As usual, there's sage advice in these posts. Generally speaking, you'll likely need to use the out-rip position in order for the motor to clear the tabletop and often the fence.
Here's some more advice, derived from years of solely RAS use (didn't have the space for the old cabinet saw, which was sold off), largely in correct order:
1) Start with a properly flat and true tabletop. Mr. Sawdust's method is good, but not the final word. I have gotten great tops from the cheapo, double-sided IKEA formica countertops; and with doubled up 3/4" Baltic Birch plywood.
2) Preserve your now well done and somewhat costly tabletop by using a consumable and replaceable 1/4" layer of tempered hardboard, MDF, or Luan door skin. This is a very important concept: This sacrificial skin can be either loose or held in place (with some very thin double-stick tape or brass nails), but it is intended to be used up and replaced -- I use a loose skin that is backed up with that rubber mesh router mat (a.k.a., non-slip carpet underlayment). The video showed the value of using the saw kerf to show the exact path of the blade, and this makes it very quick and easy to arrive at precise cuts.
3) SAFETY 1st: Use the right blade for a RAS, which is never an ATB, must always be a low or neutral hook angle, and often a triple-chip blade fits the bill nicely. This is a good one to start with (this is the 12" version): https://smile.amazon.com/gp/product/...?ie=UTF8&psc=1
4) Carefully and fully tune your RAS. This will take a couple of hours to complete, but the time is worth it because you will be able to cut with something like 6 degrees of freedom, which cannot be matched by any other tool in the shop, and contrary to popular myth, a quality saw will hold the settings for a very long time.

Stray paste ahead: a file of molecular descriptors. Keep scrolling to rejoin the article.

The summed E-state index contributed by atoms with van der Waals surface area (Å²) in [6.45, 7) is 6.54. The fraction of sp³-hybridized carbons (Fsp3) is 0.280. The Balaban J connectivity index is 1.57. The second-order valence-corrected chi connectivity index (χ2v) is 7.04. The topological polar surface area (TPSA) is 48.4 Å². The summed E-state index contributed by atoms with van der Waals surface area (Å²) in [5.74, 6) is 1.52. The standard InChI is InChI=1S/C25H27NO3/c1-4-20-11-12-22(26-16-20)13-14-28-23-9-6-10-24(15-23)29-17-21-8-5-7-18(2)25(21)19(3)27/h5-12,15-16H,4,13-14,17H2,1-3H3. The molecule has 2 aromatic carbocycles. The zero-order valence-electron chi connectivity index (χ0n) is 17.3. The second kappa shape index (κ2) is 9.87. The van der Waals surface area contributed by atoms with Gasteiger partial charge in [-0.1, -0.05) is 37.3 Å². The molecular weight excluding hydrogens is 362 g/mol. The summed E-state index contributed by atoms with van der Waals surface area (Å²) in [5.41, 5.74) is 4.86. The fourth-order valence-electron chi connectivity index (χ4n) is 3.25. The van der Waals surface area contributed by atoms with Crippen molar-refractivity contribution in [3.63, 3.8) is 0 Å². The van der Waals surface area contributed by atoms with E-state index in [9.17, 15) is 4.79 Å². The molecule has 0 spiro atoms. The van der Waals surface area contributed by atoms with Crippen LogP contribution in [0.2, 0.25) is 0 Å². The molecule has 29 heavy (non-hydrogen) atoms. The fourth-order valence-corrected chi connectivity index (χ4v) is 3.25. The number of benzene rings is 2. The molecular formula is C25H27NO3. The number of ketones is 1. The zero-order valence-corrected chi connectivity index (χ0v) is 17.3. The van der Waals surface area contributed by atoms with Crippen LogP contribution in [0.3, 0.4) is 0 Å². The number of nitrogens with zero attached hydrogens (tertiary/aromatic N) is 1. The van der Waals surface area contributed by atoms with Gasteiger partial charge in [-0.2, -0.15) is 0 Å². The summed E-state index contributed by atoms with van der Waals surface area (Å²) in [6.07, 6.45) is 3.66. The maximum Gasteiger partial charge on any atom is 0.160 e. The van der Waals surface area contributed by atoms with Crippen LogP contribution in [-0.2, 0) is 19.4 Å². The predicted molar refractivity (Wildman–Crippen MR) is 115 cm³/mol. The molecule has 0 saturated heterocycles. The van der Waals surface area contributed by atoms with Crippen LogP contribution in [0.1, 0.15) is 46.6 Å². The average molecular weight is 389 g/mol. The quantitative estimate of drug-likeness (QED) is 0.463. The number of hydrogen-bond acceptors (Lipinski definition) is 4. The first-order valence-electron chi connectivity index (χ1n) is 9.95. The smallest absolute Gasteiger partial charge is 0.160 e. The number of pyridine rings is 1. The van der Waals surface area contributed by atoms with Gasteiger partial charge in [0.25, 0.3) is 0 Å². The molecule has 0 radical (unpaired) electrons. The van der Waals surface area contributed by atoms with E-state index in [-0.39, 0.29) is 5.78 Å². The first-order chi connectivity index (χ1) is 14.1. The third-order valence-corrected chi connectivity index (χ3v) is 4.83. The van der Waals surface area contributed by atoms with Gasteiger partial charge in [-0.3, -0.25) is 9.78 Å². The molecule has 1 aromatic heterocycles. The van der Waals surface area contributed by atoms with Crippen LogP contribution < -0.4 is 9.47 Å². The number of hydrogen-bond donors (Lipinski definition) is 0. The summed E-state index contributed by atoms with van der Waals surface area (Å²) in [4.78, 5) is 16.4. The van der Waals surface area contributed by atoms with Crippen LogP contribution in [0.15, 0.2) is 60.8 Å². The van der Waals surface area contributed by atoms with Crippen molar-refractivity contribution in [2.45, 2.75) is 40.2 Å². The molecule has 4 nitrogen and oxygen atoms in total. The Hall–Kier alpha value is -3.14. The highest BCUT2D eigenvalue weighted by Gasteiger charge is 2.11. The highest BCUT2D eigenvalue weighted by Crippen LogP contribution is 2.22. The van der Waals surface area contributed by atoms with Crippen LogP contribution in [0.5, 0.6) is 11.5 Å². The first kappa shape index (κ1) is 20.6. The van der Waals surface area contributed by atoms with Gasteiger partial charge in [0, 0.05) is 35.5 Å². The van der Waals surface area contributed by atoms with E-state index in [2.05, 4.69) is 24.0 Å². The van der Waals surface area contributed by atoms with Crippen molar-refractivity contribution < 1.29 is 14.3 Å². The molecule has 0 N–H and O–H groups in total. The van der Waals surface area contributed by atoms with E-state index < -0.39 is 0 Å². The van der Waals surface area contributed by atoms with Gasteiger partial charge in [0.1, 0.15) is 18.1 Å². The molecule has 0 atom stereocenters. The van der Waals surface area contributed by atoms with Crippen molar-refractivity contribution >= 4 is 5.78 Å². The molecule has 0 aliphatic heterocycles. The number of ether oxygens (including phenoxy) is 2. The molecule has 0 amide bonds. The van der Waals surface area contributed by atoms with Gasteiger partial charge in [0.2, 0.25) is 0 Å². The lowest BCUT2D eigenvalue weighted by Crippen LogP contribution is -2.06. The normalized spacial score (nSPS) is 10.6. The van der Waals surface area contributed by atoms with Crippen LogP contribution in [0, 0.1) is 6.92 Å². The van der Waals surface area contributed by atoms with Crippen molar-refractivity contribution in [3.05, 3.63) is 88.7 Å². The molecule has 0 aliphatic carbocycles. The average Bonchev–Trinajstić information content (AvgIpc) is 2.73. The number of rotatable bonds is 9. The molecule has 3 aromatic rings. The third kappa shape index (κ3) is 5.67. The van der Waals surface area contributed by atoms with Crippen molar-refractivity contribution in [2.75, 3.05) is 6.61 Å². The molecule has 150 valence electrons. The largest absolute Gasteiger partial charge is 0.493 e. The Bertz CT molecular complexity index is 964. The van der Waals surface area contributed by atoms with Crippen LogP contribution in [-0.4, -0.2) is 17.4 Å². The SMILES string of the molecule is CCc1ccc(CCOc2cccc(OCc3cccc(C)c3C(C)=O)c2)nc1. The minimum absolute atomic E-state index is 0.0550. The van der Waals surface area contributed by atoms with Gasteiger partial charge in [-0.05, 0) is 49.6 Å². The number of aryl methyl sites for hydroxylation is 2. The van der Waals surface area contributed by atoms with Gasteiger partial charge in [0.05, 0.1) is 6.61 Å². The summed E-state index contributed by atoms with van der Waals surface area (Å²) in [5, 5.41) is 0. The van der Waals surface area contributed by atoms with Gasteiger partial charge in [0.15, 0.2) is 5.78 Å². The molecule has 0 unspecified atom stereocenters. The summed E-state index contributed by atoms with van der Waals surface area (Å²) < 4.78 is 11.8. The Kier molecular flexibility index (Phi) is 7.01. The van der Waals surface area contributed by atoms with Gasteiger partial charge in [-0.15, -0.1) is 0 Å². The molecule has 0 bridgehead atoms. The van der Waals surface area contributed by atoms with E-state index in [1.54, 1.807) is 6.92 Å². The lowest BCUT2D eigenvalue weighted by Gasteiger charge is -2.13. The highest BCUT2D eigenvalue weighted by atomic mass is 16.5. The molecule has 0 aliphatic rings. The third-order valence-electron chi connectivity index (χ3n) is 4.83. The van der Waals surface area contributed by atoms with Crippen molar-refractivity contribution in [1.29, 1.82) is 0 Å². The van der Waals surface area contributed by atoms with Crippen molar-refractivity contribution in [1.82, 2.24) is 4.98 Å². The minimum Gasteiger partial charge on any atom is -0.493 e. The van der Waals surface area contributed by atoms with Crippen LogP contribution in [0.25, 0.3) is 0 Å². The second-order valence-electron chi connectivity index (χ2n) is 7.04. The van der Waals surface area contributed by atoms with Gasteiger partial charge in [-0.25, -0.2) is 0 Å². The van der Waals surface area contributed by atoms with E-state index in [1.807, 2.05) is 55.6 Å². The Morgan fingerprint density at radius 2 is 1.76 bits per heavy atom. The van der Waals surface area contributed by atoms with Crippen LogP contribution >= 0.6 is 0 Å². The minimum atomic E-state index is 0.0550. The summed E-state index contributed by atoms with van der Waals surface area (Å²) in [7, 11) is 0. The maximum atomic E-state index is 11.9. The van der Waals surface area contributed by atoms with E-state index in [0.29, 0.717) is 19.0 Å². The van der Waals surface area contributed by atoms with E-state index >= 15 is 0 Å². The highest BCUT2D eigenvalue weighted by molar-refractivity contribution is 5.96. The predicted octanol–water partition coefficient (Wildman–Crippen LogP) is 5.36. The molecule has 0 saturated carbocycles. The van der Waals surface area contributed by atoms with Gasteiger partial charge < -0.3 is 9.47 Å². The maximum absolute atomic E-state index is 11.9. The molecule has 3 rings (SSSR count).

5) Use fingerboards or other anti-kickback devices to control the main stock and the cutoff. I use the typical plastic fingerboard flat on the table, and "Board Buddies" against the fence to control the waste in both the horizontal and vertical directions. The trick to the plastic or DIY fingerboards is to use toilet bolts to attach them to a 12" wide board (1x or 3/4" plywood) that is long enough to reach from front of the table to the fence; this jig then can be clamped down to the table for rips of any width that stay on the table. I mounted my Board Buddies onto a 4x4 that I clamp down full width to the table BEHIND the rip fence, which again offers me great setting options and is deployed without permanently affecting the RAS. These clamp-down jigs can easily be used in other configurations, like the video's panel-raising, with some forethought and careful aid construction.
6) Use a rip BOARD instead of a rip stick. This is simply a 1x6 that's about 16" long, laid flat on the table, with a finger-board/handle screwed along its back edge for grip. The rip board allows you to push both sides of the board simultaneously through the blade, so neither one can kick back. Yes, the board's leading edge gets consumed.
7) Hopefully your RAS still has it, but USE the rip pawls device! They work well. Some of them include a splitter, which can be fussy to correctly align with the blade, but is helpful once it's properly set up.
8) For rips, I like having a helper to catch and control the outfeed. Generally, I set up an outfeed roller or table so that the helper only prevents twisting/binding and offers some final traction to clear the last bit of the cut. On longgg rips, I might ask the helper to drop some wedges into the kerf.
9) On rips, the work ALWAYS feeds AGAINST the direction of the spinning teeth.
With my jigs, I am able to bevel rip or do any rips without much concern as to in-rip or out-rip, other than which setup is going to give my hands and vision the best clearance around/under the motor.